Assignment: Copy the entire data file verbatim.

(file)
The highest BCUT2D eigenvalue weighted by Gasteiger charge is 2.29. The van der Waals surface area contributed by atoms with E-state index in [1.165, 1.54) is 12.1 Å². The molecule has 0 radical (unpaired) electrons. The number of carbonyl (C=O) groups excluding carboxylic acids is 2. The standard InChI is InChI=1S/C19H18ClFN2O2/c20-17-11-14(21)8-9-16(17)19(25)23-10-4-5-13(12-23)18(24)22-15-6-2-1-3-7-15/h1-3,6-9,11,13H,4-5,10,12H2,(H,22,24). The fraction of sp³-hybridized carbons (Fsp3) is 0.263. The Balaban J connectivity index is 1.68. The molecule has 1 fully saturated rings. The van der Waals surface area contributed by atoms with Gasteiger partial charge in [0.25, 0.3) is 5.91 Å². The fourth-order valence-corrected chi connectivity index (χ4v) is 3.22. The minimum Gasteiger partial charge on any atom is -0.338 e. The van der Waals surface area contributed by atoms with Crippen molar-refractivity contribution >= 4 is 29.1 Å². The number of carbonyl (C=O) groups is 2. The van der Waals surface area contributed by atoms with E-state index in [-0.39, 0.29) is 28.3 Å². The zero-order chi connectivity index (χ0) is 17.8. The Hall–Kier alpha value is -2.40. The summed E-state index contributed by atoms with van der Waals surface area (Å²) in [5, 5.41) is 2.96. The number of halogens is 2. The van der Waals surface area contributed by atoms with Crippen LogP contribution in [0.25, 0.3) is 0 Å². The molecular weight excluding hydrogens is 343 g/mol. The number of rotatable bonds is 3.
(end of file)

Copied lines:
The highest BCUT2D eigenvalue weighted by Gasteiger charge is 2.29. The van der Waals surface area contributed by atoms with E-state index in [1.165, 1.54) is 12.1 Å². The molecule has 0 radical (unpaired) electrons. The number of carbonyl (C=O) groups excluding carboxylic acids is 2. The standard InChI is InChI=1S/C19H18ClFN2O2/c20-17-11-14(21)8-9-16(17)19(25)23-10-4-5-13(12-23)18(24)22-15-6-2-1-3-7-15/h1-3,6-9,11,13H,4-5,10,12H2,(H,22,24). The fraction of sp³-hybridized carbons (Fsp3) is 0.263. The Balaban J connectivity index is 1.68. The molecule has 1 fully saturated rings. The van der Waals surface area contributed by atoms with Gasteiger partial charge in [0.25, 0.3) is 5.91 Å². The fourth-order valence-corrected chi connectivity index (χ4v) is 3.22. The minimum Gasteiger partial charge on any atom is -0.338 e. The van der Waals surface area contributed by atoms with Crippen molar-refractivity contribution >= 4 is 29.1 Å². The number of carbonyl (C=O) groups is 2. The van der Waals surface area contributed by atoms with E-state index in [-0.39, 0.29) is 28.3 Å². The zero-order chi connectivity index (χ0) is 17.8. The Hall–Kier alpha value is -2.40. The summed E-state index contributed by atoms with van der Waals surface area (Å²) in [5, 5.41) is 2.96. The number of halogens is 2. The van der Waals surface area contributed by atoms with Crippen LogP contribution in [0.25, 0.3) is 0 Å². The molecular weight excluding hydrogens is 343 g/mol. The number of rotatable bonds is 3.